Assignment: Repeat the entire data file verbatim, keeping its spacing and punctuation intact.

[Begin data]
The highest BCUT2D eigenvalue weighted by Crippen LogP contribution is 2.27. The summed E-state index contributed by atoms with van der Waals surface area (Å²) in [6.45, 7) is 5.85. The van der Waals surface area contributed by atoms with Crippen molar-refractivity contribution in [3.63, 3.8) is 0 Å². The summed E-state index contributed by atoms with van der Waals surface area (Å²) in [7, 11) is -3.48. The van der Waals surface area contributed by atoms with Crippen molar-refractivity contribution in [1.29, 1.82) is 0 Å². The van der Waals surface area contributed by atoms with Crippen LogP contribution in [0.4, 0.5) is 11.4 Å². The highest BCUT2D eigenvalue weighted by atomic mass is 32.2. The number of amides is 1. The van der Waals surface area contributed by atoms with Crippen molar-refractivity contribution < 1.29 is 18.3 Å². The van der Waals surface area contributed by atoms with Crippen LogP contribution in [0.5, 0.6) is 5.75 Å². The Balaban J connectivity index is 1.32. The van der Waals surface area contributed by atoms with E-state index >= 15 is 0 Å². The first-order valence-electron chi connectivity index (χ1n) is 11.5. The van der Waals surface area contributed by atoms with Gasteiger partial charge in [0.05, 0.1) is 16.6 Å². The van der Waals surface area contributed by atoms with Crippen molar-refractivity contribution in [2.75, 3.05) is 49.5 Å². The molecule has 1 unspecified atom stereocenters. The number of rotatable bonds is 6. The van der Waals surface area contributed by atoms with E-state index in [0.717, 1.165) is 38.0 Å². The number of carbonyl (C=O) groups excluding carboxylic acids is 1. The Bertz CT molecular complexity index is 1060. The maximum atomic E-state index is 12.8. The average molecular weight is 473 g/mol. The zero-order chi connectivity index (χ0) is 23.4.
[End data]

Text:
The highest BCUT2D eigenvalue weighted by Crippen LogP contribution is 2.27. The summed E-state index contributed by atoms with van der Waals surface area (Å²) in [6.45, 7) is 5.85. The van der Waals surface area contributed by atoms with Crippen molar-refractivity contribution in [3.63, 3.8) is 0 Å². The summed E-state index contributed by atoms with van der Waals surface area (Å²) in [7, 11) is -3.48. The van der Waals surface area contributed by atoms with Crippen molar-refractivity contribution in [1.29, 1.82) is 0 Å². The van der Waals surface area contributed by atoms with Crippen LogP contribution in [0.4, 0.5) is 11.4 Å². The highest BCUT2D eigenvalue weighted by atomic mass is 32.2. The number of amides is 1. The van der Waals surface area contributed by atoms with Crippen molar-refractivity contribution < 1.29 is 18.3 Å². The van der Waals surface area contributed by atoms with Crippen LogP contribution in [0.5, 0.6) is 5.75 Å². The Balaban J connectivity index is 1.32. The van der Waals surface area contributed by atoms with E-state index >= 15 is 0 Å². The first-order valence-electron chi connectivity index (χ1n) is 11.5. The van der Waals surface area contributed by atoms with Gasteiger partial charge in [0.05, 0.1) is 16.6 Å². The van der Waals surface area contributed by atoms with Crippen molar-refractivity contribution in [2.75, 3.05) is 49.5 Å². The molecule has 1 unspecified atom stereocenters. The number of rotatable bonds is 6. The van der Waals surface area contributed by atoms with E-state index in [0.717, 1.165) is 38.0 Å². The number of carbonyl (C=O) groups excluding carboxylic acids is 1. The Bertz CT molecular complexity index is 1060. The maximum atomic E-state index is 12.8. The average molecular weight is 473 g/mol. The zero-order chi connectivity index (χ0) is 23.4.